Despite Milanese reports reassuring the public that the sacredness of La Scala's season-opening jamboree on the night of Sant'Ambrogio (7 December) was untarnished, the full-house standing ovation for this Don Carlo performance three nights earlier might tell a different story. The line-up was the same as that for the official first-night, and so was the staging and everything else. Why, then, this preview of the premiere? It was an experiment sponsored by the theatre itself, and was a special performance for under-26s only. No matter where you were sitting, each ticket cost just €10 (about £8).
The version used was the four-act one, as revised in 1882/1883 and first performed in this same theatre in 1884. The mise en scène, by young Stephane Braunschweig, is imposing in its geometric harshness: a series of huge, sharp-angled gravestones dominate, framed by a lintel structure that will remain throughout the performance. I say gravestones, because this is what the audience is led to believe as they witness a procession of black and white clothed monks, that fill the stage in geometrical unison with the mise en scène. Yet, at the sounding of a ghostly church bell, the monks turn towards the gravestones and exit through them: they are doors, not tombs. Apt enough, as evocation of death is a leitmotif in Don Carlo: l'avel, the grave, is a recurrent grim refrain in the protagonists' lines.
Don Carlo is an opera about lack and impossibility. Each character faces insoluble problems. Filippo II is the paradigmatic example: he feels acutely the burden of religious interference over his throne; at the same time, he is aware that he has never been loved by his queen. In this rendition, Ferruccio Furlanetto (singing Filippo only a few months ago after his triumph in the role at the Royal Opera) perfectly inhabits the role of a monarch whom the burden of power has isolated; the paradoxical situation in which his rival in love is his son adds to his pain. Equally impossible is Princess Eboli's love for Carlo: played by an outstanding Dolora Zajick, was with Filippo the character who most painfully expressed the loneliness of her condition. And there is the complementary tragedy of Don Carlo (Giuseppe Filianoti) and Elisabetta di Valois (Fiorenza Cedolins), trapped by the fact that they are lovers who must call themselves son and mother.
The impossibility staged in Don Carlo is also one of attaining freedom while fulfilling one's duties (libertà and dover are two other recurrent words). But in this new La Scala production, what emerges is in many ways a masculine opera: performers show their toughest sides, and the vocal interpretations all betraying a certain ferocity. Fiorenza Cedolins was particularly impressive in the way she dominated the scene, taming all those who surrounded her, and even the orchestra, through her acting and her voice.
I said every character exposed a masculine side, but actually it's every character except one. The missing person is Don Carlo himself. Giuseppe Filianoti's vocal interpretation was crystalline (perhaps at times even too bright), and this led a homoerotic thread emerging between Carlo and Rodrigo (Dalibor Jenis): fought over between Filippo and his son, Rodrigo seemed to act as metonymic love object for Carlo, whose feelings for Elisabetta can never be fulfilled. Indeed, Carlo and Rodrigo sing duets together more often and more intensely than Carlo and his beloved do; and in Rodrigo's death scene, the couple's bodily interaction was so passionate that one almost expected an adieu kiss.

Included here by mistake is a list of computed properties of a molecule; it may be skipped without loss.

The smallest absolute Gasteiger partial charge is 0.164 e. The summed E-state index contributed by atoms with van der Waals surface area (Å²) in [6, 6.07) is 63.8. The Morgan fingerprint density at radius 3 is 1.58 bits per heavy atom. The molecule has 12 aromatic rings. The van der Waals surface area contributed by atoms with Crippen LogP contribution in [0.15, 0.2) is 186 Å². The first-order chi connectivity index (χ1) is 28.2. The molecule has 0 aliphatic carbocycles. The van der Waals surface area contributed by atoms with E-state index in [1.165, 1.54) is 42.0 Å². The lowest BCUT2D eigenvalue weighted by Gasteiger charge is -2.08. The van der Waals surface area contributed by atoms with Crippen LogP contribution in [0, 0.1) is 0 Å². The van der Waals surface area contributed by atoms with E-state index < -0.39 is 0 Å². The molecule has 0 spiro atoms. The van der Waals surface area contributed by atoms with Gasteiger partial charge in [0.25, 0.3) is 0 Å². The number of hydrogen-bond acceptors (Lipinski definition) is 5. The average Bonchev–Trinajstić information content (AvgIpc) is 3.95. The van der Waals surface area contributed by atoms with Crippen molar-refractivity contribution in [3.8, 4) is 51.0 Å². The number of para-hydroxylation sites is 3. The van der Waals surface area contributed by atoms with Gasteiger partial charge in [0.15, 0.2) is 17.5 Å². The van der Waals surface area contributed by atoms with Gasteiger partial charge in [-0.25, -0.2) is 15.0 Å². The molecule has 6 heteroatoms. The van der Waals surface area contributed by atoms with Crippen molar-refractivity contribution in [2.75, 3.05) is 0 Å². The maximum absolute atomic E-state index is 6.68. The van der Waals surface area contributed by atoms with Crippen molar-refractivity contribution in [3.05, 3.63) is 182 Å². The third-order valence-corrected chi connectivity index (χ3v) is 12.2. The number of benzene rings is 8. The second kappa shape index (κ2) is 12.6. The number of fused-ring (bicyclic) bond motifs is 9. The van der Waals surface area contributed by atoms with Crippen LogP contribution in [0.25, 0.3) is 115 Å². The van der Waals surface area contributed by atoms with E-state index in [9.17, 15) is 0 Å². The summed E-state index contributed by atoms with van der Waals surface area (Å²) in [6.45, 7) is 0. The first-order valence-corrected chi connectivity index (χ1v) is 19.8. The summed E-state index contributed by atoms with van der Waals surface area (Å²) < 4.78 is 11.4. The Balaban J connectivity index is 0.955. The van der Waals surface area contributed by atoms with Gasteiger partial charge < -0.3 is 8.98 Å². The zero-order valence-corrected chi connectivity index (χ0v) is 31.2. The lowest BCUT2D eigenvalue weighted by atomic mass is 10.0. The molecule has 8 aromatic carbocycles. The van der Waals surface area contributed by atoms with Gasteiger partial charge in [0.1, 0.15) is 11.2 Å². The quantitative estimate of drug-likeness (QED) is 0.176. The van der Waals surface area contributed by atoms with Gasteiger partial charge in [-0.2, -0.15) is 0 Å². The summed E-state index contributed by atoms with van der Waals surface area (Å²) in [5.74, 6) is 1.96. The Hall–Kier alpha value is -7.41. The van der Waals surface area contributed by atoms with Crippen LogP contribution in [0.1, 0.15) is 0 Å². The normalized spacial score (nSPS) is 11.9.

Inevitably when compared with the regal qualities of Filippo, the title character is particularly hard to make consistent. Only a few months ago, Andrew Clements, commenting on the Royal Opera production, wrote in the Guardian that 'Villazón reduces the character of Carlo to little more than a stroppy, lovesick adolescent' (9 June 2008). Even among La Scala's youthful spectators, it was the bad guys, Filippo and Eboli, who most caught the audience sympathy.
On the architectural side, the staging was effective in giving shape to the sharpness and hopelessness of human relations. An Arcadian setting during Eboli's Veil Song discouraged any idea of an exotic Spain but reinforced the sense of innocence and purity that Elisabetta then evokes in her soliloquies to herself and God - religion is bad only if organized; it can be a consolation when characters confront their inner tragedy. And the visual aspect was equally impressive in the choral scenes, in which the atmosphere assumed Velasquez-like undertones.
What is more, the use of a black panel in the background had an enthralling effect. I am not sure of the director's intentions but the dark rectangle seemed to hint at a cinema screen. Such a reading is reinforced by an opera that brings to the stage a present that is sprinkled with memories of a happier past: one that lasted, according to the Carlo and Elisabetta, only one day ('quest'eternità un giorno sol durò'). At moments when the singers direct their thoughts to memories of previous experience (Rodrigo's and Carlo's earlier friendship, Carlo's and Elisabetta's vows of love), children dressed identically to the grown-ups pantomime stories on the black screen. In some of the scenes, the children even interact with the characters; but in most, they just stay just out of reach. The adults can only watch the enactment of the past they are evoking, just like film viewers observe a projection of their wishes and fears when staring at a cinema screen.